What is the 'Income Effect'
The income effect represents the change in an individual's or economy's income and shows how that change impacts the quantity demanded of a good or service. The relationship between income and quantity demanded is a positive one; as income increases, so does the quantity of goods and services demanded. For example, when an individual's income increases, that person demands more goods and services, thus increasing consumption, all things equal.
BREAKING DOWN 'Income Effect'
The income effect is the change in demand of a good or service brought on by a change in a consumer's discretionary income. The income effect can be observed under two scenarios: if a person's aggregate level of income increases or if the relative price of goods decreases. Both situations increase the amount of discretionary income available.
The Income Effect on a Single Good
If, for example, a consumer spends 50% of his paycheck on bread and the average price of bread decreases, he has more free capital to spend on the food, increasing its demand. Conversely, if the price of bread remains the same but the consumer receives a pay raise that increases his discretionary income, he is able to purchase more food and increase its demand.
The income effect can also increase average prices. If a consumer is willing to spend $1 on a hot dog at his current income level, any increase in discretionary income can increase that consumer's willingness to spend more money on the same hot dog. The degree to which a person or economy spends more of its income on consumption is called the marginal propensity to consume (MPC). The MPC depends on the individual's or economy's saving characteristics.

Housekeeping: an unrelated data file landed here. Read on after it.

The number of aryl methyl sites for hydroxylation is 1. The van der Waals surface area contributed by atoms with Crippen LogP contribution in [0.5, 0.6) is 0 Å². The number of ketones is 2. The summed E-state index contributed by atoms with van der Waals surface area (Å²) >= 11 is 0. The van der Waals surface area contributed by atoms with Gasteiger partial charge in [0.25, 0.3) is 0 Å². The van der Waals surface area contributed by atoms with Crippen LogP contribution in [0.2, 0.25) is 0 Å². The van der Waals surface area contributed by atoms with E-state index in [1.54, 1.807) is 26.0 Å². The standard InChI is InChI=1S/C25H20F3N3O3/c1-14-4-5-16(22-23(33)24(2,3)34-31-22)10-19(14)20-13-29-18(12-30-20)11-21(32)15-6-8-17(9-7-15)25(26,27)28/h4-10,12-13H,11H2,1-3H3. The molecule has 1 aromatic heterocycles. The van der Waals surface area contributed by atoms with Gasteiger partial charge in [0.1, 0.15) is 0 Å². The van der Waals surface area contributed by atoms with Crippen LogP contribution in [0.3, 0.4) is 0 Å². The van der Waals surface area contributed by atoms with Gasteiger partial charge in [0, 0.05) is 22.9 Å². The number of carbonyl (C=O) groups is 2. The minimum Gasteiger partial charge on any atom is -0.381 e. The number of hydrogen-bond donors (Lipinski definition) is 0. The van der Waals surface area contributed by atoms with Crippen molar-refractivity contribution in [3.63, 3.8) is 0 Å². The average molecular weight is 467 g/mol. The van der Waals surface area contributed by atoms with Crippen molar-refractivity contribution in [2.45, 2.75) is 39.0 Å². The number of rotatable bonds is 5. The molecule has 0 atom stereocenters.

The Income Effect on Two or More Goods
The income effect can also impact two or more goods, even if they seem unrelated. When the price of a sandwich increases relative to a consumer's discretionary income, it makes him feel like he cannot afford other similar goods. Even if the price of a substitute good, such as a hotdog, remains the same, consumers may be psychologically inclined to decrease demand and consumption of both goods.
The Income Effect on Luxury Goods and Inferior Goods
The income effect also impacts luxury goods and inferior goods. Luxury goods are items, such as boats, that have a positive correlation between demand and income. Inferior goods, such as bus passes, are goods that increase in demand when income decreases. It is easy to see that any increase in discretionary income increases the aggregate demand for luxury goods and decreases the aggregate demand for inferior goods, and vice versa.